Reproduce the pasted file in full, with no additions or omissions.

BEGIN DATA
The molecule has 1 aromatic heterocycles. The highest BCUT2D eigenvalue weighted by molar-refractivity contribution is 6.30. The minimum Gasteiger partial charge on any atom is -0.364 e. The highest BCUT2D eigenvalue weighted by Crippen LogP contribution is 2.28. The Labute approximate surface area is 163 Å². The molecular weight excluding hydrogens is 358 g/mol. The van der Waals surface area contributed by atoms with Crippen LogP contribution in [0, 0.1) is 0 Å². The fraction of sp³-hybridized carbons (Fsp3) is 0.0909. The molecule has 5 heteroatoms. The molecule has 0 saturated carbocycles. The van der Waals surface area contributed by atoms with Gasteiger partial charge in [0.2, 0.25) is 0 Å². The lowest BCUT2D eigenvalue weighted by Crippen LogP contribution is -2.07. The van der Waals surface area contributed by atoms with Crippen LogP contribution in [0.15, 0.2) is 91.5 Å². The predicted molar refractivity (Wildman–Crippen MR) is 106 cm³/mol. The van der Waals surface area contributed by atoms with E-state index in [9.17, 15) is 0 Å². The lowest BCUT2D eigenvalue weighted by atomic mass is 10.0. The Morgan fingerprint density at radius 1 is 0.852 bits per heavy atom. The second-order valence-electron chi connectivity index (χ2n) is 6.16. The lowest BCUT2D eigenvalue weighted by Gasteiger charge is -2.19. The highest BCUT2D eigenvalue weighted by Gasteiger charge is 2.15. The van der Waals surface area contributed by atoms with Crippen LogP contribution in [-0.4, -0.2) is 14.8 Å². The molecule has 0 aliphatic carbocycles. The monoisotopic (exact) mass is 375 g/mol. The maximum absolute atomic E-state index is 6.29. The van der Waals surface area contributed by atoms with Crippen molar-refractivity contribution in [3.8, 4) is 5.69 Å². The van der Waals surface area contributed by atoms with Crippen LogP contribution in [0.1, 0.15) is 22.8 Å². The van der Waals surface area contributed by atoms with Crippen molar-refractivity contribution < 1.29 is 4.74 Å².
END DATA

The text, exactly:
The molecule has 1 aromatic heterocycles. The highest BCUT2D eigenvalue weighted by molar-refractivity contribution is 6.30. The minimum Gasteiger partial charge on any atom is -0.364 e. The highest BCUT2D eigenvalue weighted by Crippen LogP contribution is 2.28. The Labute approximate surface area is 163 Å². The molecular weight excluding hydrogens is 358 g/mol. The van der Waals surface area contributed by atoms with Crippen LogP contribution in [0, 0.1) is 0 Å². The fraction of sp³-hybridized carbons (Fsp3) is 0.0909. The molecule has 5 heteroatoms. The molecule has 0 saturated carbocycles. The van der Waals surface area contributed by atoms with Gasteiger partial charge in [0.2, 0.25) is 0 Å². The lowest BCUT2D eigenvalue weighted by Crippen LogP contribution is -2.07. The van der Waals surface area contributed by atoms with Crippen LogP contribution in [0.15, 0.2) is 91.5 Å². The predicted molar refractivity (Wildman–Crippen MR) is 106 cm³/mol. The van der Waals surface area contributed by atoms with E-state index in [9.17, 15) is 0 Å². The lowest BCUT2D eigenvalue weighted by atomic mass is 10.0. The Morgan fingerprint density at radius 1 is 0.852 bits per heavy atom. The second-order valence-electron chi connectivity index (χ2n) is 6.16. The lowest BCUT2D eigenvalue weighted by Gasteiger charge is -2.19. The highest BCUT2D eigenvalue weighted by Gasteiger charge is 2.15. The van der Waals surface area contributed by atoms with Crippen LogP contribution in [-0.4, -0.2) is 14.8 Å². The molecule has 0 aliphatic carbocycles. The monoisotopic (exact) mass is 375 g/mol. The maximum absolute atomic E-state index is 6.29. The van der Waals surface area contributed by atoms with Crippen molar-refractivity contribution in [3.8, 4) is 5.69 Å². The van der Waals surface area contributed by atoms with Crippen LogP contribution in [0.1, 0.15) is 22.8 Å². The van der Waals surface area contributed by atoms with Crippen molar-refractivity contribution < 1.29 is 4.74 Å².